Pneumococcal disease kills an Indian child every four minutes

September 11th, 2009 - 9:06 pm ICT by IANS  

New Delhi, Sep 11 (IANS) Every four minutes, one child in India dies due to pneumococcal disease, one of the key reasons behind infant mortality in the country, a study by WHO and partner organisation revealed Friday.
The study said there are 10 countries in Africa and Asia where the number of such diseases are high. Overall, they account for 66 percent of the global burden of this disease, a virulent version of pneumonia.

These countries include India (27 percent), China (12), Nigeria (5), Pakistan (5), Bangladesh (4), Indonesia (3), Ethiopia (3), Congo (3) and Kenya and the Philippines (2 percent each).

“Pneumococcal disease takes the lives of more than 140,000 Indian children every year - that is one child every four minutes. Just one of our children dying of a preventable disease is one too many, particularly when affordable solutions are available to the public sector,” said Mathuram Santosham, professor of International Health and Pediatrics at the Johns Hopkins Bloomberg School of Public Health.

“I urge India’s leaders - and others throughout the developing world - to prioritize this major child health problem by implementing life saving Hib and pneumococcal vaccines and improving treatment strategies to reduce unnecessary deaths,” he added.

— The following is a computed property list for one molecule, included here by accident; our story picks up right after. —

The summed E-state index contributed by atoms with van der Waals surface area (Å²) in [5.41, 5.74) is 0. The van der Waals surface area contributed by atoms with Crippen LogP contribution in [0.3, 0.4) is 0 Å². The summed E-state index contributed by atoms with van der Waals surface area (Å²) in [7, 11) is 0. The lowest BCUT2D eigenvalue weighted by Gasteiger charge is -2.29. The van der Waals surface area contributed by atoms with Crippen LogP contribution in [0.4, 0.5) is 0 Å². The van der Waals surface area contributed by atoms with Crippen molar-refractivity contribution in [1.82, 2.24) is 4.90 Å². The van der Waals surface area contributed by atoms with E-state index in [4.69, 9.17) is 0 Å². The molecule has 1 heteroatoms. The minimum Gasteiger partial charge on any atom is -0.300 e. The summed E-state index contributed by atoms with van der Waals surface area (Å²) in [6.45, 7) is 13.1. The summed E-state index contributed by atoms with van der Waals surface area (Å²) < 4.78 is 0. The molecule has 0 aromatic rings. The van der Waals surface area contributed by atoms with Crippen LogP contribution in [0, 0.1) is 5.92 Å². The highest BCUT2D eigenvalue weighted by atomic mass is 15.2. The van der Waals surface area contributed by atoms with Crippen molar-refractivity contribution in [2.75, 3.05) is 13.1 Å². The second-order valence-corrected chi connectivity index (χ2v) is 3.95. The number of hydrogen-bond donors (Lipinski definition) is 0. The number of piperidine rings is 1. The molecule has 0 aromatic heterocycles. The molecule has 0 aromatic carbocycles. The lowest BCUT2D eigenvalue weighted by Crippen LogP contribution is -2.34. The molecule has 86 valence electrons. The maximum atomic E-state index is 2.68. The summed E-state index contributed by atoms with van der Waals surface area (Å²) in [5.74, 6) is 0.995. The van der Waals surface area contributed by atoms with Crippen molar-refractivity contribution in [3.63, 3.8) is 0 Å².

According to the study, streptococcus pneumoniae (pneumococcal disease) and Haemophilus influenzae b [Hib] infections take the lives of an estimated 1.2 million children under age of 5 every year across the globe.

The report also claims that Hib kills at least 72,000 children in India every year.

While India tops in Hib deaths in the world, Nigeria is second with 34,000 deaths and Ethiopia is third with at least 24,000 fatalities.

“The burden of Hib disease is substantial and almost entirely vaccine preventable,” said James Watt, a researcher at the Johns Hopkins Bloomberg School of Public Health.

“Expanded use of Hib vaccine could reduce the global burden of childhood pneumonia and meningitis and reduce child mortality,” he said in a communique.

Earlier Friday, Unicef blamed India, Nigeria and Congo for contributing 40 percent to the global child deaths every year.

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